Residents of three Sarpy County lake communities along the Platte River were allowed back into their homes Friday, a week after evacuating.

People with houses or cabins at Betty, Chris and Hanson’s Lakes lined up Friday morning outside the Sarpy County Sheriff’s Office. Because of the hazards still present in the neighborhoods, the Sheriff’s Office is requiring homeowners or renters to fill out paperwork proving that they live in the area before residents are allowed limited access to their homes.

People were evacuated from the Hanson’s Lakes area about 2:30 a.m. March 15. Waters rose so high that one couple said their neighbor saw a pontoon boat on someone’s roof.

“We have two docks, and one of them is a floating dock,” said Sharon Sysel, who lives on Hanson Lake 2. “That’s gone. It’s in the lake. We don’t know where it is.”

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The Sysels were fortunate. Their house is high on a hill and has no basement. While a neighbor has water just a few inches shy of overflowing their basement, the Sysels’ house is dry.

Julie Thiele thinks her cabin on Hanson Lake 3 may be a loss. Drone footage from a neighbor showed water up to her roof.

“We’ve had three floods since we’ve been there, and it has never come past our fire pit,” she said. “We and all the neighbors put everything 4 feet up, and we laughed as we did it. We thought, ‘There’s no way.’

“It wasn’t high enough.”

Even Friday, Thiele said, a drone showed her water was 2 or 3 feet high in her cabin. “I’m not even sure if I can get into it,” she said.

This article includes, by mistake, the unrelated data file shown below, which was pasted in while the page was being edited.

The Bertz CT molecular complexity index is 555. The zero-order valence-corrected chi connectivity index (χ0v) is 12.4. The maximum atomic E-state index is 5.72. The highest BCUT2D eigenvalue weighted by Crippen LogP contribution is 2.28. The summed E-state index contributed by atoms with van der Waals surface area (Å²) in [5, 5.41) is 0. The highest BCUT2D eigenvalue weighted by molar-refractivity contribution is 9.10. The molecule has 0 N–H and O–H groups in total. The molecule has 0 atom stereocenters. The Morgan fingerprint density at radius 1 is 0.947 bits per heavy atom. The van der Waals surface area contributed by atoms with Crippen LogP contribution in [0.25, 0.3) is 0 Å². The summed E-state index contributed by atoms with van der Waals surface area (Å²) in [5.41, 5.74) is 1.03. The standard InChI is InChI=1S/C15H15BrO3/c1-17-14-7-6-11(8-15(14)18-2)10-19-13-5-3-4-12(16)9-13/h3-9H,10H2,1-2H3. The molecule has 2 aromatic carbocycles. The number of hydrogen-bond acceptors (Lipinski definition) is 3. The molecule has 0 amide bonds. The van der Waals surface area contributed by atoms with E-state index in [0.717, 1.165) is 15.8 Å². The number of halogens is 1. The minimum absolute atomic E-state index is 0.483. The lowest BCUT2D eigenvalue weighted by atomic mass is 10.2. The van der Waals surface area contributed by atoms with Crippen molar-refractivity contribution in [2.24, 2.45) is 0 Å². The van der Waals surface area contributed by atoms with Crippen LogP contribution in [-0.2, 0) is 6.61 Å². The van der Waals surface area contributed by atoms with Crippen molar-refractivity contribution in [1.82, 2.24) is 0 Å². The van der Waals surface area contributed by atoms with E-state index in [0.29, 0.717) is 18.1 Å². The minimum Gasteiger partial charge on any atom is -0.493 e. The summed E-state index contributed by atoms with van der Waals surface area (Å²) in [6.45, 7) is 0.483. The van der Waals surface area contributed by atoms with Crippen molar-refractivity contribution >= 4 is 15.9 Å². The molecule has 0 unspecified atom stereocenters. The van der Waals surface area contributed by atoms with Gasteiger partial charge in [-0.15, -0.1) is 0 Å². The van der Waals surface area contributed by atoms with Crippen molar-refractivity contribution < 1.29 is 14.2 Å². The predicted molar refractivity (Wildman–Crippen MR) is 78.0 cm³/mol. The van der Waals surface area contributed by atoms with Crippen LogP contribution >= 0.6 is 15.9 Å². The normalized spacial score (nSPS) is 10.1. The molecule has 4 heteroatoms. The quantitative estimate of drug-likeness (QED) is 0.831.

Fortunately, the cabin is not her main home — she lives in Papillion.

A few members of her family plan to start work Saturday by punching holes in the drywall to air out the walls. Then they will start stripping out the cabin and seeing what’s left to save.

Chart: Where Nebraska floods did damage

The chart below shows each Nebraska county that has reported damage to the Nebraska Emergency Management Agency. In all, early estimates have the number at nearly $650 million in damages. Hover over bubbles to see damage amounts. Data updated at 6:30 p.m. March 21.

“Everyone is just going to pass around their helpers and we’re going to get it done,” she said.

At one point, Sarpy County Sheriff Jeff Davis said, about 25 propane tanks were floating in the area. Davis said he was told that it could take six to eight weeks before people could return to their homes, but receding waters and a massive cleanup effort cut that time down to just a week.

The private recreation areas at Olivo Lake and Schmid Park are open to property owners, Sarpy County officials said Friday. Vencil’s Island, Linoma Beach, Thomas Riverside Acres, Sands Trailer Court and Riha Lakes remain inaccessible, officials said.